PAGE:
by Abigail Visco
“Would you ever consider going to a concert alone?”
“I’m not sure,” a friend says. Her face turns beet red as she awkwardly laughs, staring out the window of the classroom and trying to avoid the question. I wanted to know more, but the rest quickly filed in, and class began. This short but intriguing conversation is what led me to ask more people, and I’ve been getting the same response.
Why is it such a difficult question to answer? The more people I ask, the more people give me the same response, and the more intrigued I become. I’ve come to the conclusion that people don’t want to say yes, because then they would be lying. They also don’t want to say no because they don’t want others to know that they’re uncomfortable being alone. I want that to change.
For the longest time, I never went to shows alone. I’d never considered the idea until one of my friends backed out of a concert at the last minute. My best friend and I were supposed to see The Maine together, a dream of ours since middle school, but it was finals week and she was too busy studying. I’d been waiting to see this show for a long time, and I knew that if I didn’t go, I would regret it later. So I set off on an uncertain journey of solitude. Looking back, I am so glad I had this experience.
If you have gone to a concert alone once before and hated it, I urge you to go out and try it again. My first show alone was not the best experience either. It could have gone better. I was too nervous. I had too many unanswered questions running through my mind. Will people know I am alone and think I’m weird? Where should I stand? Should I try to make conversation with others around me? Should I be nervous walking home all alone at night? With each experience, however, these questions became irrelevant, making it easier to focus on the reason I was there—to listen to good music.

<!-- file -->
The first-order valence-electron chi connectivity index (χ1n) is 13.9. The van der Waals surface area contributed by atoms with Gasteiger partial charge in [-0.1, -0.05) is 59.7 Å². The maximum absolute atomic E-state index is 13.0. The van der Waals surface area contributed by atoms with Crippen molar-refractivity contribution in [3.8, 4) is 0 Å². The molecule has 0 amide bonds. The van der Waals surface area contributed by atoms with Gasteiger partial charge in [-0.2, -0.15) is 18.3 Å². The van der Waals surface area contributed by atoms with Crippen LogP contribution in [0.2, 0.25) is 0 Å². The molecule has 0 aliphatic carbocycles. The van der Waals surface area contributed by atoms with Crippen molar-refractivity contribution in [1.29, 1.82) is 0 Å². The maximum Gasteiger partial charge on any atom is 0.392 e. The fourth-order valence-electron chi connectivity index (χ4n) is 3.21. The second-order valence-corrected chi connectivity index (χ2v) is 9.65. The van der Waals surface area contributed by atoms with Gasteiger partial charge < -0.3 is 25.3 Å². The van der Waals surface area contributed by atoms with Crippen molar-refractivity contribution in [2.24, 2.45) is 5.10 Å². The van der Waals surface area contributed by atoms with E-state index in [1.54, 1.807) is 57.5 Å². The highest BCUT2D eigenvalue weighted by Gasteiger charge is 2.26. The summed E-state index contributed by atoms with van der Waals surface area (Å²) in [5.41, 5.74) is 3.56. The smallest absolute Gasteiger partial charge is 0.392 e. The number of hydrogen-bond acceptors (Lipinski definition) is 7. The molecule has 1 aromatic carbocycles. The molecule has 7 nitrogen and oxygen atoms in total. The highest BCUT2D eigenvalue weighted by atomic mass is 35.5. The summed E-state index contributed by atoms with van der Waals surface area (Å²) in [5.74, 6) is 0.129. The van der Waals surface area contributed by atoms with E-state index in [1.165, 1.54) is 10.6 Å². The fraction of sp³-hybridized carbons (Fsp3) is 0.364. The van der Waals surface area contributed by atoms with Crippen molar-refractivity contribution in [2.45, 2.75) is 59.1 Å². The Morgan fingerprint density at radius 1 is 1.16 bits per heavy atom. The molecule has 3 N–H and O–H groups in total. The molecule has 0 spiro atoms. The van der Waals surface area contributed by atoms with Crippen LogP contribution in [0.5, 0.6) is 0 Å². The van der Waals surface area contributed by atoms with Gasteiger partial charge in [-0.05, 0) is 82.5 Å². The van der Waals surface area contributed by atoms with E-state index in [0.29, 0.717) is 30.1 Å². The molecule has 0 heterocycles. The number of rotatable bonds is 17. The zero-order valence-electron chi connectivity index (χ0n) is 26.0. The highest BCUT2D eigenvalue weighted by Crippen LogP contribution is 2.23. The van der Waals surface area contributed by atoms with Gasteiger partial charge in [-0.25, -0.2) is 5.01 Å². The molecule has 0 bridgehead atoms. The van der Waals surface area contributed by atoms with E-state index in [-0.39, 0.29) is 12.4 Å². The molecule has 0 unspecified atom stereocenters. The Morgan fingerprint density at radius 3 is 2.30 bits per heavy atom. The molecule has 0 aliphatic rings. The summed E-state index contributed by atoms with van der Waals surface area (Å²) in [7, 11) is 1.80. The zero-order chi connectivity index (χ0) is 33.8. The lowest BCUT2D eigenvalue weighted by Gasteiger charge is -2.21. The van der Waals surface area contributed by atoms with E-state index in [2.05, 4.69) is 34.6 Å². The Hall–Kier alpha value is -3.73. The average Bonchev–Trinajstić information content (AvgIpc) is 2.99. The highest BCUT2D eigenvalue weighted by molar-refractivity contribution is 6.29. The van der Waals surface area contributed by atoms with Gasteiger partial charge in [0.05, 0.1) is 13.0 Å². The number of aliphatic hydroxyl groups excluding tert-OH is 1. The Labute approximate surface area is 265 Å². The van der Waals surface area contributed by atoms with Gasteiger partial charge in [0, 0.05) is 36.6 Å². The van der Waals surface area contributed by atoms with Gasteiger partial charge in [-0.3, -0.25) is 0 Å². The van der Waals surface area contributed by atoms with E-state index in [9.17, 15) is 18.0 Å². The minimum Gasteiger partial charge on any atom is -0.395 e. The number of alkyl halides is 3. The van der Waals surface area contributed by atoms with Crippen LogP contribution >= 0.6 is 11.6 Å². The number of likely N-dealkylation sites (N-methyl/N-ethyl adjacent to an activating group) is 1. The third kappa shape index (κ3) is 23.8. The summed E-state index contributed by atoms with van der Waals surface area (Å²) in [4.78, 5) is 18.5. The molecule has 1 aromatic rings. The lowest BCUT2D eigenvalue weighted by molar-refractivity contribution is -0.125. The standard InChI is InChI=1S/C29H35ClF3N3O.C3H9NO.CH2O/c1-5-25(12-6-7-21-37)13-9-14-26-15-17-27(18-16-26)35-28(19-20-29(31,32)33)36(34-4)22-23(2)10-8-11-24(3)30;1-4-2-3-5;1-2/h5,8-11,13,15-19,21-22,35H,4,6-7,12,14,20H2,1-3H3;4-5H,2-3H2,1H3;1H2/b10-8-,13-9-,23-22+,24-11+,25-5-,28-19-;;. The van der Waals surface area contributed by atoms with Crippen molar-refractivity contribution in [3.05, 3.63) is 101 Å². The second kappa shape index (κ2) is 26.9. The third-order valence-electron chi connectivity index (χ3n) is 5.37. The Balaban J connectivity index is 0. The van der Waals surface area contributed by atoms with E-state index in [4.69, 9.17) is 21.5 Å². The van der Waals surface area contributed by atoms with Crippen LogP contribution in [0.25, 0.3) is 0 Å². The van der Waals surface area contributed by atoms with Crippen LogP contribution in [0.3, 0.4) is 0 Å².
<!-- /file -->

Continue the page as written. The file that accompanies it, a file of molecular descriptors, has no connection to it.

If you really can’t stand being alone, make friends. When I saw The Maine, I met a girl who has seen them in concert five times. At first I thought this was a bit excessive, but some great stories came out of it. I’m not usually one to talk to strangers, but in this particular setting, it’s easy. Everyone is there for the same reason, which means everyone already has something in common to discuss. And if you think you’re awkward and embarrassing like I am, don’t worry about it. Odds are, you probably won’t run into these people again. Just find another spot in the crowd and start over if you need to.
Another wonderful benefit of attending a show solo is that you can geek out as much as you want. Typically, unless I am with a friend who is on the same level as I am when it comes to the love for a particular artist, I often tone myself down, swaying to the music a little and clapping at the end of each song. My best friend and I are huge fans of The Maine, but I don’t think she knows that I know almost every word to every single song. When I was alone, I was able to dance and sing without shame. Again, don’t be worried about embarrassing yourself. You most likely won’t see your fellow concertgoers after the show. But if you do, don’t worry, they were focused on the music, not you.
Independence is freeing and empowering. Being comfortable with yourself is not something you should hide. Everyone should learn to enjoy themselves by doing something on their own. It’s good to be able to fall back on yourself. You should never pass up the opportunity to see your favorite band play live just because you have no one to go with. Go with yourself, because in the end, a concert is not about your friendship, it is about enjoying the music.